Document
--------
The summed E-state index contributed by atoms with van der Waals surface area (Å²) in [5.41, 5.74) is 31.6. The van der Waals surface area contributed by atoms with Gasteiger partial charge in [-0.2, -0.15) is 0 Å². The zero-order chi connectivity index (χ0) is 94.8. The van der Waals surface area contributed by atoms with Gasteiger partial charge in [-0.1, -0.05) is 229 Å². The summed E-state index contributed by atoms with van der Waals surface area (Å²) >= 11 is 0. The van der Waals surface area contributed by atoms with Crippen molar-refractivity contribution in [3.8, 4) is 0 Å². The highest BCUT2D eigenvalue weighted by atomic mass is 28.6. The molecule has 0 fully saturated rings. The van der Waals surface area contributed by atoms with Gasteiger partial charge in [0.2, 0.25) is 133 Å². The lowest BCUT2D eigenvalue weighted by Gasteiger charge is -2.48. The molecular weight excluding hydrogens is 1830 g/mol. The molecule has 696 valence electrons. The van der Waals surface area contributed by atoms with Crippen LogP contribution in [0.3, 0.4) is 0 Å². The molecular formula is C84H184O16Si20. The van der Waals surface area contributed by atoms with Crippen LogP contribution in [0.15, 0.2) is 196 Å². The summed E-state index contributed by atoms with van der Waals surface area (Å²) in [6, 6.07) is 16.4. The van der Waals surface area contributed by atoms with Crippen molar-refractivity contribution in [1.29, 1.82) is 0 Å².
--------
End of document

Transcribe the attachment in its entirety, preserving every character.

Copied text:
The summed E-state index contributed by atoms with van der Waals surface area (Å²) in [5.41, 5.74) is 31.6. The van der Waals surface area contributed by atoms with Gasteiger partial charge in [-0.2, -0.15) is 0 Å². The zero-order chi connectivity index (χ0) is 94.8. The van der Waals surface area contributed by atoms with Gasteiger partial charge in [-0.1, -0.05) is 229 Å². The summed E-state index contributed by atoms with van der Waals surface area (Å²) >= 11 is 0. The van der Waals surface area contributed by atoms with Crippen molar-refractivity contribution in [3.8, 4) is 0 Å². The highest BCUT2D eigenvalue weighted by atomic mass is 28.6. The molecule has 0 fully saturated rings. The van der Waals surface area contributed by atoms with Gasteiger partial charge in [0.2, 0.25) is 133 Å². The lowest BCUT2D eigenvalue weighted by Gasteiger charge is -2.48. The molecular weight excluding hydrogens is 1830 g/mol. The molecule has 696 valence electrons. The van der Waals surface area contributed by atoms with Crippen LogP contribution in [0.3, 0.4) is 0 Å². The molecular formula is C84H184O16Si20. The van der Waals surface area contributed by atoms with Crippen LogP contribution in [0.15, 0.2) is 196 Å². The summed E-state index contributed by atoms with van der Waals surface area (Å²) in [6, 6.07) is 16.4. The van der Waals surface area contributed by atoms with Crippen molar-refractivity contribution in [1.29, 1.82) is 0 Å².